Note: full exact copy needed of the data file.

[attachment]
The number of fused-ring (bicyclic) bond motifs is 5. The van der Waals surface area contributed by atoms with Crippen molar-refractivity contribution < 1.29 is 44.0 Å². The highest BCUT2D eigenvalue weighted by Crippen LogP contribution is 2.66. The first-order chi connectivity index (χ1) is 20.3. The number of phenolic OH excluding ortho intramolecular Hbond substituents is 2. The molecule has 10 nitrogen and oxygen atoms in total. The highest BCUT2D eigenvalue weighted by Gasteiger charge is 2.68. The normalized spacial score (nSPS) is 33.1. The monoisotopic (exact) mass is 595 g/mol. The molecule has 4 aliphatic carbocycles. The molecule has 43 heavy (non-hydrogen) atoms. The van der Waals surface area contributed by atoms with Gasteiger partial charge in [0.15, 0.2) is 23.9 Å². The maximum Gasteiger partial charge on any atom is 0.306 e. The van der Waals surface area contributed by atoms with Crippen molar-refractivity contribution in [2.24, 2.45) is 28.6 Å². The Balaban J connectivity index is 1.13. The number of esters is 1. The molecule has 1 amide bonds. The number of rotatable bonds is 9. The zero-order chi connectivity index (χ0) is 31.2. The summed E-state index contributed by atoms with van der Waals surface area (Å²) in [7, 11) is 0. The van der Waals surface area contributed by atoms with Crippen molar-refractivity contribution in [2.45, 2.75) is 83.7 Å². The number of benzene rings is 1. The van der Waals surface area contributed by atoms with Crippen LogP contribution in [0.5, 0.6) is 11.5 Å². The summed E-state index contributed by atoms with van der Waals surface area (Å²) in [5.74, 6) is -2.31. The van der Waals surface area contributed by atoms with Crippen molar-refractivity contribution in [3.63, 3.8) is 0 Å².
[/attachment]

The number of fused-ring (bicyclic) bond motifs is 5. The van der Waals surface area contributed by atoms with Crippen molar-refractivity contribution < 1.29 is 44.0 Å². The highest BCUT2D eigenvalue weighted by Crippen LogP contribution is 2.66. The first-order chi connectivity index (χ1) is 20.3. The number of phenolic OH excluding ortho intramolecular Hbond substituents is 2. The molecule has 10 nitrogen and oxygen atoms in total. The highest BCUT2D eigenvalue weighted by Gasteiger charge is 2.68. The normalized spacial score (nSPS) is 33.1. The monoisotopic (exact) mass is 595 g/mol. The molecule has 4 aliphatic carbocycles. The molecule has 43 heavy (non-hydrogen) atoms. The van der Waals surface area contributed by atoms with Gasteiger partial charge in [0.15, 0.2) is 23.9 Å². The maximum Gasteiger partial charge on any atom is 0.306 e. The van der Waals surface area contributed by atoms with Crippen molar-refractivity contribution in [2.24, 2.45) is 28.6 Å². The Balaban J connectivity index is 1.13. The number of esters is 1. The molecule has 1 amide bonds. The number of rotatable bonds is 9. The zero-order chi connectivity index (χ0) is 31.2. The summed E-state index contributed by atoms with van der Waals surface area (Å²) in [7, 11) is 0. The van der Waals surface area contributed by atoms with Crippen molar-refractivity contribution in [2.45, 2.75) is 83.7 Å². The number of benzene rings is 1. The van der Waals surface area contributed by atoms with Crippen LogP contribution in [0.5, 0.6) is 11.5 Å². The summed E-state index contributed by atoms with van der Waals surface area (Å²) in [5.74, 6) is -2.31. The van der Waals surface area contributed by atoms with Crippen molar-refractivity contribution in [3.63, 3.8) is 0 Å².